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                                                       Mary Queen of Scots and Dumbarton Castle

Mary Queen of Scots acceded to the Scottish throne when she was six days old. Almost immediately, the subject of her future marriage became of vital importance, not just for Scotland. Given the position of women in the sixteenth century, her future husband was likely to become the de facto King of Scots.


Both Henry VIII of England and Henri II of France wished her to marry their son. Originally, Mary’s hand was promised to Edward, the heir to the English throne in the Treaty of Greenwich, signed in July 1543, but five months later the Scots rejected this treaty. Henry VIII sent an army into Scotland in the wars known as ‘The Rough Wooing’. Eventually, the Scottish parliament decided on a French match, always the preferred option of Mary’s mother, the French Marie de Guise.


Five-year-old Mary was brought to Dumbarton Castle in February 1548 and stayed there until the French king’s own royal galley, escorted by three other ships and under the command of Admiral Villegaignon, arrived in July to take her to France.


During her stay at the castle Mary became ill, most likely with measles and a rumour spread that she had died. In July of that year a treaty was signed between France and Scotland. Mary was to marry the Dauphin of France.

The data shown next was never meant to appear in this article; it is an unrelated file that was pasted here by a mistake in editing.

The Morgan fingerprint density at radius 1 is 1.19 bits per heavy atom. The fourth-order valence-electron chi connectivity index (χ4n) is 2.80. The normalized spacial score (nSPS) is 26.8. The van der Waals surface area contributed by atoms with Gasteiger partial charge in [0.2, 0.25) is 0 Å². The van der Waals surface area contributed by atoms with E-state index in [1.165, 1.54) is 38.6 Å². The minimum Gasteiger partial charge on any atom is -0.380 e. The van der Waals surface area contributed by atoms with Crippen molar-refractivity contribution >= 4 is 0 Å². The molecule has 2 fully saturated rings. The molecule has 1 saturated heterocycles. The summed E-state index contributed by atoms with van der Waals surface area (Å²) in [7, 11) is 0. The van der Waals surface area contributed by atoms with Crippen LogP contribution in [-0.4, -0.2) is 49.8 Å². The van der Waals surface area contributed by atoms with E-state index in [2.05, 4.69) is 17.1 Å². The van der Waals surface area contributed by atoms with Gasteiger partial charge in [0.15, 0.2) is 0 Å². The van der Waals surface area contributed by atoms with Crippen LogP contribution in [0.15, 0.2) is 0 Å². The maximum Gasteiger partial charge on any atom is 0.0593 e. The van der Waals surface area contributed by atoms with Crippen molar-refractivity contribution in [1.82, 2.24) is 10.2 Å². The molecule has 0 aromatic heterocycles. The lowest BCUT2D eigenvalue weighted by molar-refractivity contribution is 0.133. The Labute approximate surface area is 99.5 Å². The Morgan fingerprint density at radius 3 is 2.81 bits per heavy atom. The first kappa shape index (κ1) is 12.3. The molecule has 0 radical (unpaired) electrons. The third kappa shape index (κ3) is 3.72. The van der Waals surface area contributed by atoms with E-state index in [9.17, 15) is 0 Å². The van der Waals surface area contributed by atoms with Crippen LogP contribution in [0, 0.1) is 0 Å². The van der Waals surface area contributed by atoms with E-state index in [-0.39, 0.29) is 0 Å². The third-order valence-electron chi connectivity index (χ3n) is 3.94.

These were dangerous times. Henry VIII had died, but Somerset, the English Protector, had sent out ships under the command of Admiral Clinton to intercept the French vessels and prevent Mary from reaching France. The French ships set out from Leith, as if heading for France, but then turned north and sailed round the top of the Scottish mainland, braving the dangerous waters of the Pentland Firth, then down the west coast of Scotland to Dumbarton.


Mary boarded on July 29th, accompanied by a large entourage, including at least two of her half-brothers and the ‘four Maries’, her childhood companions. Bad weather delayed the departure until August 7th. French accounts of her departure mention that already, as a child of five, she had a notable presence and bore herself like a queen. Eight days later Mary landed in France, at Saint-Pol-de-Leon, near Roscoff.


Mary grew up at the French court and eventually became Queen of France but her husband died shortly afterwards and she returned to Scotland in 1561 to begin her short, tumultuous and ultimately disastrous personal reign.


She returned, once, to Dumbarton Castle and was said to be heading there when she was intercepted and forced to fight at Langside in 1568. Just days after her defeat, she fled to England, never to return.


Dumbarton Castle continued to be held by her supporters for another three years, until a daring raid by Crawford of Jordanhill, who, with a small group of men, scaled the castle in 1571 and captured it for the infant James VI, Mary’s son.



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